- New Litagion agent profiles for strobilurin fungicides and and a new theme summarizing CoMeta content related to fungicides
- New blog content: "Would you like some microplastics with your fruit plate?"
- New approach to mapping industry-modeled policies to liability catastrophe events
- Disaggregation of modeled losses by industry now available in Scenario Analysis
- Updated Litagion agent and company profiles impacted by newly published peer-reviewed science and newly gathered company information
- Fungicides. Fungi cause more crop loss worldwide than any other pest. Systemic fungicides control fungal disease on crops by killing or inhibiting parasitic fungi such as rusts, blights, molds, and mildew. They are used both to prevent fungal disease when crops are first established and to increase yield later in the growth cycle. Fungicides are also used to prevent blemishes that reduce the value of a crop. Fungicide use is expected to increase due to climate change and the pace of scientific investigation of their impact on human health and the environment is accelerating. There is also concern that increased use of fungicides is leading to fungicide resistance in both agriculture and medicine.
- Strobilurins. Azoxystrobin, kresoxim-methyl, pyraclostrobin, and trifloxystrobin are strobilurin fungicides widely used in agriculture to combat fungal diseases such as white mold, powdery mildew, downy mildew, cane and leaf spot, black rot, and rusts. Strobilurins were first isolated from a forest mushroom Strobilurus tenacellus that produces an antifungal substance to suppress other fungi. Synthetic strobilurins became commercially available in 1996 and are now used to control fungal diseases in a wide variety of crops including berries, grapes, cereals, tree nuts, vegetables, turfgrasses, and ornamental plants.
CoMeta and Oortfolio have always allowed users to describe individual policies in terms of NAICS (North American Industry Classification System) codes, SIC (Standard Industrial Classification) codes, or ISO-CGL class codes. Those industry codes are used to estimate ground-up losses for policies that do not correspond to a company available in Praedicat's company inventory. With this release, users can continue to describe policies in terms of SIC codes and ISO-CGL class codes, but those codes will be automatically mapped to NAICS codes employing a one-to-one mapping that is available to users in the portfolio upload template.
The reason for making this change is that Praedicat's liability catastrophe models rely upon NAICS alone to obtain external economic information, such as the distribution of revenue and employment within industries. The U.S. government stopped collecting economic information by SIC code in 1992 and the taxonomy has not been updated since 1987. ISO-CGL class codes, owned and maintained by the Insurance Services Office, were never designed to serve as a comprehensive industrial taxonomy and do not map directly to externally available economic data. Translating SIC codes and ISO-CGL class codes to NAICS codes at the time of portfolio ingestion via a transparent mapping allows policies to be joined directly to Praedicat's liability catastrophe event set specified in terms of its native industrial taxonomy.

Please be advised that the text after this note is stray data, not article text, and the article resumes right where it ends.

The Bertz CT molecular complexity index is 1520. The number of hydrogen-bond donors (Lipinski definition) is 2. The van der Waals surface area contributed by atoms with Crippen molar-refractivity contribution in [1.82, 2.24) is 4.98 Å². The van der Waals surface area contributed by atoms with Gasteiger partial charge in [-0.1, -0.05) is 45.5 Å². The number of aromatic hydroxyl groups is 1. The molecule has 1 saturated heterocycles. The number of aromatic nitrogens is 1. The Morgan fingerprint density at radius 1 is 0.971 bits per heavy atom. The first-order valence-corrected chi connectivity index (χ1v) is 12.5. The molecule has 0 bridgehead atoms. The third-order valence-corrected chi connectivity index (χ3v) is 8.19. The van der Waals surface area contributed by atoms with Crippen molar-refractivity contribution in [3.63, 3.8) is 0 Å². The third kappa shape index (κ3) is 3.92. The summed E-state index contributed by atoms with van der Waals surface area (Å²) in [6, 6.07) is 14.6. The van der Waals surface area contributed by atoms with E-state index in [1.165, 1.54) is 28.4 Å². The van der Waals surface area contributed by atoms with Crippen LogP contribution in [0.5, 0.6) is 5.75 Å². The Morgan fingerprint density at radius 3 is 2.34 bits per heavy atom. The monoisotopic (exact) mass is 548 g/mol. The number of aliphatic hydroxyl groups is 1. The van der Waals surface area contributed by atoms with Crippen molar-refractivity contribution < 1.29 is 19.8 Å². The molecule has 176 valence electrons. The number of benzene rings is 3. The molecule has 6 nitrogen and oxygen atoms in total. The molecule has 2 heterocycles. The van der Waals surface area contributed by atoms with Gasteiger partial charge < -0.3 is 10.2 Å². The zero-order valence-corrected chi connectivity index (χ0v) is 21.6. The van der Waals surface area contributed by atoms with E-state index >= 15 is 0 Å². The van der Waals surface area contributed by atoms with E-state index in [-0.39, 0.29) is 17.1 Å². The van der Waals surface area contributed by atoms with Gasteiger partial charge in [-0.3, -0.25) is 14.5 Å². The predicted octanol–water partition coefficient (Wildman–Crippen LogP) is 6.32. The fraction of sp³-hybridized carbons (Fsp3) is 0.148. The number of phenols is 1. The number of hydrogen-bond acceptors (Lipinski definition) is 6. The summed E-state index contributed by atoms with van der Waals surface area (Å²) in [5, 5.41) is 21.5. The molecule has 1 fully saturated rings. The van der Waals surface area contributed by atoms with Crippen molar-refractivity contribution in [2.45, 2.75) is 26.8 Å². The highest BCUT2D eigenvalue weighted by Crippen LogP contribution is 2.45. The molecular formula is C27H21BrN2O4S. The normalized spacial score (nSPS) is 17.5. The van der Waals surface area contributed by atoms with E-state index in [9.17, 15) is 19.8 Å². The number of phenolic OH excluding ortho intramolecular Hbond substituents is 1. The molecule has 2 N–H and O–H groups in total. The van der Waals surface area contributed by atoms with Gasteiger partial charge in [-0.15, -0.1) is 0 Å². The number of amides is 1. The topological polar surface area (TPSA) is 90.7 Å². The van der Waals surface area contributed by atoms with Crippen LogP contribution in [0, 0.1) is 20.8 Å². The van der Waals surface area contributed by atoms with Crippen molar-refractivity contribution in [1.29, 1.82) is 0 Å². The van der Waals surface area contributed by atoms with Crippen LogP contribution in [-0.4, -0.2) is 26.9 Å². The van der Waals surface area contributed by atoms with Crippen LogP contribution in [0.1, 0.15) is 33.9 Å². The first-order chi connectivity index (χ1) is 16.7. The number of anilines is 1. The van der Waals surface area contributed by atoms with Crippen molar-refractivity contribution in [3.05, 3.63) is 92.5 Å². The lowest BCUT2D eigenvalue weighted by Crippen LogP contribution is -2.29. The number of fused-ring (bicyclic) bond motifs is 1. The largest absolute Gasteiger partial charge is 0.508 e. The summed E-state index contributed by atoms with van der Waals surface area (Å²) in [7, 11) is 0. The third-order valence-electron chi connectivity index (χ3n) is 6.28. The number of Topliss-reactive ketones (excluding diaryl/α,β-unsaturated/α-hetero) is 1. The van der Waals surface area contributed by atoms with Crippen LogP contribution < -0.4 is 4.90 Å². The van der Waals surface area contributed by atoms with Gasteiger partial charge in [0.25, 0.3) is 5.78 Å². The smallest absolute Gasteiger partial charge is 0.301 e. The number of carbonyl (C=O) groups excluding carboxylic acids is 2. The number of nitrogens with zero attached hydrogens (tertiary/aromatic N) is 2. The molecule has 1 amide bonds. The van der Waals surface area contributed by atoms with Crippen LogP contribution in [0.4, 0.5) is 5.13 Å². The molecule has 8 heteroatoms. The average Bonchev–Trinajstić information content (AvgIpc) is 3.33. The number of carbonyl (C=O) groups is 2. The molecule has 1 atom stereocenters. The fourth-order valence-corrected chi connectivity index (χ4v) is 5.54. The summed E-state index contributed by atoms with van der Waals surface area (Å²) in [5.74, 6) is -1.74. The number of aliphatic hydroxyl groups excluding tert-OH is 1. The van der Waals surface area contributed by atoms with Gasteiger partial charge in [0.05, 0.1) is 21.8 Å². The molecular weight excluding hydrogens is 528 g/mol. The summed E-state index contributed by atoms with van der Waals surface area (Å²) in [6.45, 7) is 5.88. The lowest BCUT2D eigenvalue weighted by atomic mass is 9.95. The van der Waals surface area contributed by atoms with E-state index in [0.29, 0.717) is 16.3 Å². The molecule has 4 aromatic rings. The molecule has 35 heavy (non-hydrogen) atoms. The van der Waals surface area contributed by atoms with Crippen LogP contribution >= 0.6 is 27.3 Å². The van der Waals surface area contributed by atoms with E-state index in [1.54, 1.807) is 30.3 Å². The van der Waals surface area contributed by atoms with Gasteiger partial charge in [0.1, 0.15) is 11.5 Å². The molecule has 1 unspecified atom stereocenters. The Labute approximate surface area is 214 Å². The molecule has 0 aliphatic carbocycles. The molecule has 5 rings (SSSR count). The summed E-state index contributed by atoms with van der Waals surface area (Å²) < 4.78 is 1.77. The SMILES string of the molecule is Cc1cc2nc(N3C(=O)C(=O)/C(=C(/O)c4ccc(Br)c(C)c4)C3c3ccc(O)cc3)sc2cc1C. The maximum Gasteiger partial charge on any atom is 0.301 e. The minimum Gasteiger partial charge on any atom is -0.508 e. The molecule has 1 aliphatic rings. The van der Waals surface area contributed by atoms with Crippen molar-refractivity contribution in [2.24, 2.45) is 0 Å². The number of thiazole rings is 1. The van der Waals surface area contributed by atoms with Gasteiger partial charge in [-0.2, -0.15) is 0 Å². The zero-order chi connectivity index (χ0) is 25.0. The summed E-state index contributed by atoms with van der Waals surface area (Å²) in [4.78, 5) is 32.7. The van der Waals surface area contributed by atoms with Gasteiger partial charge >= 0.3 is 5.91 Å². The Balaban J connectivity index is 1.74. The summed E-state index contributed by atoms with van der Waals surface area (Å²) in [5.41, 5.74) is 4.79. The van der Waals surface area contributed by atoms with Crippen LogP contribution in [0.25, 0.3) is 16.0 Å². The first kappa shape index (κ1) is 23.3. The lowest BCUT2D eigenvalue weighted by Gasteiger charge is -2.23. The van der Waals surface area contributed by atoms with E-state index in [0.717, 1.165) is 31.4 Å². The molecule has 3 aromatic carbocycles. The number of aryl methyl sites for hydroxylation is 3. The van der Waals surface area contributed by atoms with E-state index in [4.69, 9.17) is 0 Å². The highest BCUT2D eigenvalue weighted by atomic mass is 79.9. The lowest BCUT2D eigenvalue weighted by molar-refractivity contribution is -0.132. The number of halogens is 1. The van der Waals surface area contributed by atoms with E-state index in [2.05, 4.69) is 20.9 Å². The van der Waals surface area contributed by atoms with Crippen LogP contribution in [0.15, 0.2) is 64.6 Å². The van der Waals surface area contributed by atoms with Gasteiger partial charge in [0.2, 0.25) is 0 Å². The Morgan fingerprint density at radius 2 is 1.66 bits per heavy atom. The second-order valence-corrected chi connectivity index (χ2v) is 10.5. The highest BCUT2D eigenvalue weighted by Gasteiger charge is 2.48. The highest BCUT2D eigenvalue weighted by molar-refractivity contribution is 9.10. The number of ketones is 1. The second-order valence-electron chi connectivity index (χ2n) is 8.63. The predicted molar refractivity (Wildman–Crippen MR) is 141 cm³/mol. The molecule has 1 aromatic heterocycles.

This new, more direct approach to mapping policies described in terms of SIC codes or ISO-CGL class codes to Praedicat's liability catastrophe event set can result in some differences in estimated portfolio losses. Your account manager can help you understand which policies are most affected by the new approach to mapping industry-modeled policies to the event set.
Users are encouraged to describe policies in terms of NAICS codes whenever possible in the portfolio upload template, but they may continue to describe policies in terms of SIC codes and ISO-CGL class codes as before. The SIC and ISO-CGL tabs in the portfolio upload template indicate how those codes are mapped to NAICS codes upon upload. If you wish to specify an alternative NAICS code for a given policy, you can do so by simply entering that NAICS code in the ind_code field on the Policy tab.
Every policy that is described by a Praedicat BusinessID (company_code) is also, upon upload, now assigned a NAICS code for the purposes of reporting portfolio results by industry. The NAICS code assigned to each BusinessID is provided in the Companies tab. If you wish to specify an alternative NAICS code for a given BusinessID, you can do so by entering that NAICS code in the ind_code field on the Policy tab.
Now that every policy in a portfolio is assigned a NAICS code, both scenario and probabilistic loss output can be fully disaggregated by industry. Industry has been added to the set of "view by" options in CoMeta's Scenario Analysis feature so that you can now see how scenario losses break down by industry within a given portfolio (2). Probabilistic losses by industry are not available in Oortfolio, but will be once CoMeta's exposure management feature is complete in early 2022. However, a new AssignedNAICSCode field is available in the Policies file contained within the probabilistic loss ELT output that records the NAICS code assigned to each policy so that users of the ELT data can now disaggregate probabilistic losses by industry.